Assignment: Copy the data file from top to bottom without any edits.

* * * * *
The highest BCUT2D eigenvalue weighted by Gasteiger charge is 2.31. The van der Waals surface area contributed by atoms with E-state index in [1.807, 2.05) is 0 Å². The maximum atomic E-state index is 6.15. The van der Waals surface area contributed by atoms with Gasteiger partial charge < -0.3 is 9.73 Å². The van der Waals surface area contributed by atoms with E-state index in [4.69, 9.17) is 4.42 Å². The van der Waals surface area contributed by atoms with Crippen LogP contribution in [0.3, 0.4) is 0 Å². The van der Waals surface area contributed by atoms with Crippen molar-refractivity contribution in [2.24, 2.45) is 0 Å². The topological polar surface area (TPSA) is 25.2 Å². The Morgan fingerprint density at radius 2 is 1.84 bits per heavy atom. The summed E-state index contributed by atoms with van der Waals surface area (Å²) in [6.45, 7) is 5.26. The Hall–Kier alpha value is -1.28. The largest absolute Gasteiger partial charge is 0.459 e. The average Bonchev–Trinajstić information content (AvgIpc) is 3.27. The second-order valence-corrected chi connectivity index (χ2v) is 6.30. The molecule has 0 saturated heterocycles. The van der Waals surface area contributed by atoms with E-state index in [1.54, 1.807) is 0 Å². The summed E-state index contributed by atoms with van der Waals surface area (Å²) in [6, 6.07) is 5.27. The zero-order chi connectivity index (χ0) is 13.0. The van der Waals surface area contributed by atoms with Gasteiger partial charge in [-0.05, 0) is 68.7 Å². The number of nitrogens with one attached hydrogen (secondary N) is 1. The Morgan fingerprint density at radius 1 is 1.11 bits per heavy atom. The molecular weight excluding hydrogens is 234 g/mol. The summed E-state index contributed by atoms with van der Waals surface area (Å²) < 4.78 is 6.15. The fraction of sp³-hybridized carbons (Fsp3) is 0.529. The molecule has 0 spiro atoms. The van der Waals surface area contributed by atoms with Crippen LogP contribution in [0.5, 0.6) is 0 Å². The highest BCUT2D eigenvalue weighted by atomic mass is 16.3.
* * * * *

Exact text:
The highest BCUT2D eigenvalue weighted by Gasteiger charge is 2.31. The van der Waals surface area contributed by atoms with E-state index in [1.807, 2.05) is 0 Å². The maximum atomic E-state index is 6.15. The van der Waals surface area contributed by atoms with Gasteiger partial charge < -0.3 is 9.73 Å². The van der Waals surface area contributed by atoms with E-state index in [4.69, 9.17) is 4.42 Å². The van der Waals surface area contributed by atoms with Crippen LogP contribution in [0.3, 0.4) is 0 Å². The van der Waals surface area contributed by atoms with Crippen molar-refractivity contribution in [2.24, 2.45) is 0 Å². The topological polar surface area (TPSA) is 25.2 Å². The Morgan fingerprint density at radius 2 is 1.84 bits per heavy atom. The summed E-state index contributed by atoms with van der Waals surface area (Å²) in [6.45, 7) is 5.26. The Hall–Kier alpha value is -1.28. The largest absolute Gasteiger partial charge is 0.459 e. The average Bonchev–Trinajstić information content (AvgIpc) is 3.27. The second-order valence-corrected chi connectivity index (χ2v) is 6.30. The molecule has 0 saturated heterocycles. The van der Waals surface area contributed by atoms with E-state index in [1.54, 1.807) is 0 Å². The summed E-state index contributed by atoms with van der Waals surface area (Å²) in [6, 6.07) is 5.27. The zero-order chi connectivity index (χ0) is 13.0. The van der Waals surface area contributed by atoms with Gasteiger partial charge in [-0.05, 0) is 68.7 Å². The number of nitrogens with one attached hydrogen (secondary N) is 1. The Morgan fingerprint density at radius 1 is 1.11 bits per heavy atom. The molecular weight excluding hydrogens is 234 g/mol. The summed E-state index contributed by atoms with van der Waals surface area (Å²) < 4.78 is 6.15. The fraction of sp³-hybridized carbons (Fsp3) is 0.529. The molecule has 0 spiro atoms. The van der Waals surface area contributed by atoms with Crippen LogP contribution in [0.5, 0.6) is 0 Å². The highest BCUT2D eigenvalue weighted by atomic mass is 16.3.